keep pedaling. keep breathing. keep pedaling. keep breathing. don't look ahead. just don't look ahead at what's coming. stay here. right here. keep pedaling.
out of pure necessity, i have adopted this mantra since moving to cincinnati 7 months ago. it's hilly here. way hilly. and the hills are longer and much much steeper than anything i have ever ridden on a road bike. every club ride or casual sunday ride, like today's, challenges me in new ways. every route i've done shows me not only new roads, but new terrain.
and i am reminded of something important. i am reminded that riding hills is mostly (mostly) a big fat head game.
in my first month here, i looked ahead at what was to come: the steep pitch these hills take suddenly (sometimes upwards of 18% or more), the sharp curves and switchbacks that usually hide more steep pitches beyond them, the deceptive flat sections that really are just long uphill grinders. i looked ahead, and what i usually thought to myself was "oh wow... there's no way! no way!" and i would gear down, stand up, breathe hard, and kill myself to get to the top, the whole time trying to get my brain to shift to a "it's not that bad, i got this" mentality. easier said than done.
today, 8 months later, these hills haven't gotten shorter, or less steep. they haven't become more forgiving. but perhaps i have.
today, i remembered - even though i struggled to not simply topple over on one long, steep climb, which had me pedaling at maaaaybe a 4 mph pace (i couldn't really look at my odometer) - that this game, this dance with these hills, is all about mental power. i had the power to make it up those hills. my legs were "fine," even if my lungs were not.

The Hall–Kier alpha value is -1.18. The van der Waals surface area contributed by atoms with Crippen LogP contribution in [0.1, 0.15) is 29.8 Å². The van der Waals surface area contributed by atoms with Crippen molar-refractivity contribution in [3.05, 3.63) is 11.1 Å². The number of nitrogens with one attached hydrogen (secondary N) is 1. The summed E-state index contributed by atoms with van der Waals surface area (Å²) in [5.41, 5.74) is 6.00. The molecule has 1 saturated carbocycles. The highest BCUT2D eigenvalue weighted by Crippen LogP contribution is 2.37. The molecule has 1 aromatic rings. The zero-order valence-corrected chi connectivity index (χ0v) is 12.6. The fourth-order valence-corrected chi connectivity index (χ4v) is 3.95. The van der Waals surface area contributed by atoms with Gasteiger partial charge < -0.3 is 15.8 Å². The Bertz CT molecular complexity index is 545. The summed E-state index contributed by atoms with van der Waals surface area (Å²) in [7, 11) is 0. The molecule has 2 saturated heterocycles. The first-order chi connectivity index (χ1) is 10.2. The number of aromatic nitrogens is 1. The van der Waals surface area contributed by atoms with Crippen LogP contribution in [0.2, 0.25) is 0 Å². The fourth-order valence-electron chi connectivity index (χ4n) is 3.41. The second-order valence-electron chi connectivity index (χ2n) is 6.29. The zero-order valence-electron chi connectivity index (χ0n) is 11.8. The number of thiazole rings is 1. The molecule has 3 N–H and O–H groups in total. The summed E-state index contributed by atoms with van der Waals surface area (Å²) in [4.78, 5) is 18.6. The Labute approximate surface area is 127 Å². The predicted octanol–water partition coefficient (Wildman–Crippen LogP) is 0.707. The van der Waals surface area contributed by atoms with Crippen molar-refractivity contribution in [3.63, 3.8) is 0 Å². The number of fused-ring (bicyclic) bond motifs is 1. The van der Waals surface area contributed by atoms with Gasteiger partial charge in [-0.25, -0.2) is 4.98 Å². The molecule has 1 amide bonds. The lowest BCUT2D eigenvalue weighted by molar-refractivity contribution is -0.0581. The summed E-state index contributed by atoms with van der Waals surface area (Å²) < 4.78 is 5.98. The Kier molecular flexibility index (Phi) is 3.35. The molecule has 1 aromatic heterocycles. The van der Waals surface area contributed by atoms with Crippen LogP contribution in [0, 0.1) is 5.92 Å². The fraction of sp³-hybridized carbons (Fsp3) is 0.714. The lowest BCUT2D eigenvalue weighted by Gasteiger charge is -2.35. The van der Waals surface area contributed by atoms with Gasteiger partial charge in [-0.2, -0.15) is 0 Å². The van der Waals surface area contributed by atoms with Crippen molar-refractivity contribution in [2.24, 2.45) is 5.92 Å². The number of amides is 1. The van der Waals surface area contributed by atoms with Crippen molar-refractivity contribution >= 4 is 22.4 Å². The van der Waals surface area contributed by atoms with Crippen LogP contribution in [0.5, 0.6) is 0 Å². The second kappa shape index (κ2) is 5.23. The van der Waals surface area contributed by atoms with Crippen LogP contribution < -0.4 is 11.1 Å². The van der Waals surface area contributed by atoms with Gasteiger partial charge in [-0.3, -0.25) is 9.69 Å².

but my brain? even worse.
it was a mental challenge to keep my brain from telling me that i couldn't possibly do one more crazy pitchy section, i just wanted that damn hill to back off. what's more, i watched my riding companions, all seasoned veterans of this terrain, fly up ahead of me as if they were jet-propelled. the distance growing further and faster between us, my breathing becoming even more labored and now turning into something just shy of hyperventilation, i kept pedaling, my brain ping-ponging between willfulness and doubt.
i clearly have some work to do.
but.... i learned something new today, as i almost always do when i get back out on the bike. i was reminded that i am in a new place. that this is new terrain. and therefore, it's going to take a new mentality, a whole new mental approach, to ride here successfully.
and so, the point of my writing? to remember that a change in terrain is nothing but fantastically good - maybe even key - for a change in perspective, how one defines strength, how we approach the unknown.
i realized that while i knew where i was, i really still didn't know how to be here.
and i know it'll take a lot more time for that lesson to sink in fully (much to my chagrin, because i'm endlessly impatient). but i also was reminded that this new place of mine is also going to teach me things i never knew about myself about my riding, my brain, my bike, everything.
i think maybe we all need to shake it up - and be shaken up - once in a while.
|lookout at devou park in kentucky (at the top of a long climb), looking northeast to downtown cincy.|